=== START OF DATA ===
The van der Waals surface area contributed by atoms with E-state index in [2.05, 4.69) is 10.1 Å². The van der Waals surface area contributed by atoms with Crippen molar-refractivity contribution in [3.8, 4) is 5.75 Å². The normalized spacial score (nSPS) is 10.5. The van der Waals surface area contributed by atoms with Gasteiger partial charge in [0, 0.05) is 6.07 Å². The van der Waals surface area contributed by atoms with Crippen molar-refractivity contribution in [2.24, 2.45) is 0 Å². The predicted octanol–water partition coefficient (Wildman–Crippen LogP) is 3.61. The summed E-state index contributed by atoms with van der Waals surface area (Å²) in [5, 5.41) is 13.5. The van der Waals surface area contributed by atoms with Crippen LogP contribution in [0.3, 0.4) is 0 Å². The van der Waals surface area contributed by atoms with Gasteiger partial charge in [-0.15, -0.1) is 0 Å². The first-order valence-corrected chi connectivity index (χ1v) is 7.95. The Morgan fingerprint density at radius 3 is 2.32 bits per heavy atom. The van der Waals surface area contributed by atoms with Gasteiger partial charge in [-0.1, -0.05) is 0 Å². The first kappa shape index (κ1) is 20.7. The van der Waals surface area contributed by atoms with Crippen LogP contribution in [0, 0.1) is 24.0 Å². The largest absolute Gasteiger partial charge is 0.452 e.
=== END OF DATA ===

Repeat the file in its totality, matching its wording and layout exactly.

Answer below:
The van der Waals surface area contributed by atoms with E-state index in [2.05, 4.69) is 10.1 Å². The van der Waals surface area contributed by atoms with Crippen molar-refractivity contribution in [3.8, 4) is 5.75 Å². The normalized spacial score (nSPS) is 10.5. The van der Waals surface area contributed by atoms with Gasteiger partial charge in [0, 0.05) is 6.07 Å². The van der Waals surface area contributed by atoms with Crippen molar-refractivity contribution in [2.24, 2.45) is 0 Å². The predicted octanol–water partition coefficient (Wildman–Crippen LogP) is 3.61. The summed E-state index contributed by atoms with van der Waals surface area (Å²) in [5, 5.41) is 13.5. The van der Waals surface area contributed by atoms with Crippen LogP contribution in [0.3, 0.4) is 0 Å². The van der Waals surface area contributed by atoms with Gasteiger partial charge in [-0.15, -0.1) is 0 Å². The first-order valence-corrected chi connectivity index (χ1v) is 7.95. The Morgan fingerprint density at radius 3 is 2.32 bits per heavy atom. The van der Waals surface area contributed by atoms with Gasteiger partial charge in [-0.1, -0.05) is 0 Å². The first kappa shape index (κ1) is 20.7. The van der Waals surface area contributed by atoms with Crippen LogP contribution in [0, 0.1) is 24.0 Å². The largest absolute Gasteiger partial charge is 0.452 e.